Anglistik und Amerikanistik

    Nele Pollatschek

    Lehrstuhl für englische Literatur- und Kulturwissenschaft

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    Curriculum Vitae


    Doctoral candidate in English literature and language at Somerville College, Oxford

    Thesis topic: Victorian Literature and the Problem of Theodicy

    Supervisor: Dr. Seamus Perry, Balliol College, Oxford

    Graduate Scholarship from Ernst-Ludwig-Ehrlich Studienwerk (ELES)


    Master of Studies in English 1800-1914 at Somerville College, Oxford

    Graduate Scholarship from Academic Exchange Service (DAAD)


    Bachelor of Arts with distinction in English literature, linguistics, culture studies and Philosophy


    English Tripos II at St. John's College, Cambridge

    Scholarship from the state of Baden-Württemberg

    Research Interests

    My research is situated in the intersection between Literature and Philosophy, focusing on Romantic and Victorian versions of German Idealism. Authors of interest include George Eliot, Thomas Carlyle, James Anthony Froude, Arthur Hugh Clough and Charles Dickens. Bibliography and the history of the book are connected research concerns. I am also interested in the modern history of criticism, especially the contributions of I.A. Richards and William Empson.

    I am currently writing my doctoral thesis "Victorian literature and the Problem of Theodicy," which focuses on how Victorian "reprobate" authors (primarily J.A Froude, A.H. Clough, and George Eliot) reject and enact theodicy. The work employs both historicist and narratological methodologies and thus situates literary structures and techniques in a historical and philosophical framework. I am looking at the role of such literary concerns as the "omniscient" narrator, the "happy ending", and the realist assumption of mimesis for the creation and assurance of "the best of all possible worlds".



    "David S. Sorensen and Brent E. Kinser, Eds.: Thomas Carlyle. on Heroes, Hero-Worship, and the Heroic in History." Dickens Quarterly 31.3 (2014): 265-267. Print.

     “‘Discard the Word Fancy Altogether!’: Charles Dickens’s Defence of Ambiguity in Hard Times.” Dickens Quarterly 30.4 (2013): 278–288. Print.


    Conference Papers:

    "Writing the Problem of Evil: Theodicy in Philosophy and Poetry", Evil: Interdisciplinary Explorations, University of Oxford, 27 June 2014.

    “As Much Intended as Another: Marginalia in Editions of Clough’s Dipsychus”, Oxford English Graduate Conference, University of Oxford, 6 June 2014.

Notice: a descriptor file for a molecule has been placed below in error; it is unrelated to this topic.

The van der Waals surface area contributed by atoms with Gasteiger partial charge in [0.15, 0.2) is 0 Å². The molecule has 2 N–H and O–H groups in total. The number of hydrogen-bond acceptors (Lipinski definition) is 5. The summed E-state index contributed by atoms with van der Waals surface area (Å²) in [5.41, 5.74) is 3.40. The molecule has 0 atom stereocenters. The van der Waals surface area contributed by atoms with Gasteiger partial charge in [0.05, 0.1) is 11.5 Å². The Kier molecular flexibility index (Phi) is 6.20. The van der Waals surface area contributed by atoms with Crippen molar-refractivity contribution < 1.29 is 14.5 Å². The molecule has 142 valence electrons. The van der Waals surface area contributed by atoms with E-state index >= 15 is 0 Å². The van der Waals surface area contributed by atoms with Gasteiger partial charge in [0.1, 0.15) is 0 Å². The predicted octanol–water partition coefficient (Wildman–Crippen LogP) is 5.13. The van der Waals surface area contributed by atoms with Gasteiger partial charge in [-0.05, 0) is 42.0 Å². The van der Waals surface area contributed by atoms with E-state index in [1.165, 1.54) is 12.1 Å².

Shakespeare's Tragedies and the Critics

    Why does Hamlet delay? Who or what is responsible for the things that happen to Macbeth? Is Titus Andronicus "one of the stupidest and most uninspired plays ever written" (T.S. Eliot)? Why must Romeo die? Shakespeare's Tragedies raise various questions. In this class, we will explore some of the seminal answers, their critical contexts and how criticism can shape our own appreciation. We will examine ethical, formalist and contextual traditions of reading Shakespeare's Tragedies and their implications for our own understanding. The class will begin with a short introduction to fundamental concepts such as tragic flaws or virtues, humorism, Aristotelian unities, as well as a critique of their utility for reading Shakespeare. Focusing on our own attempts at making sense of Shakespeare, we will discuss four tragedies – Titus Andronicus, Romeo & Juliet, Hamlet, Macbeth – and critical approaches from Dr. Johnson, Goethe, Lessing, Coleridge, T.S. Eliot, Freud and Ernest Jones, Northrop Frye, Stephen Greenblatt, Harold Bloom, Katharine Maus and Gabriel Egan among others.

    Victorian Literature and Culture

    Despite recent challenges to the notion, popular imagination still likes to think of the Victorians as entirely different from us; a corseted, sexually-repressed, religiously dogmatic and socially ruthless people, entirely lacking the ability to reflect upon their own bigotry. Yet many 20th and 21st century cultural practices and concepts were invented or popularized by the Victorians. From evolution to homosexuality, communism to banking bubbles, atheism to feminism, vibrators to serialized entertainment, in many ways the Victorians created the world we live in. Reading George Eliot’s Silas Marner, Charles Dickens’ Hard Times, and Poetry by the Brownings, Tennyson and Matthew Arnold (among others), we will examine Victorian cultural practices, focusing on Victorian religion (and atheism), science, and social and gender politics. We will also use these literary examples to discuss poetic forms, realism and the Condition-of-England novel.



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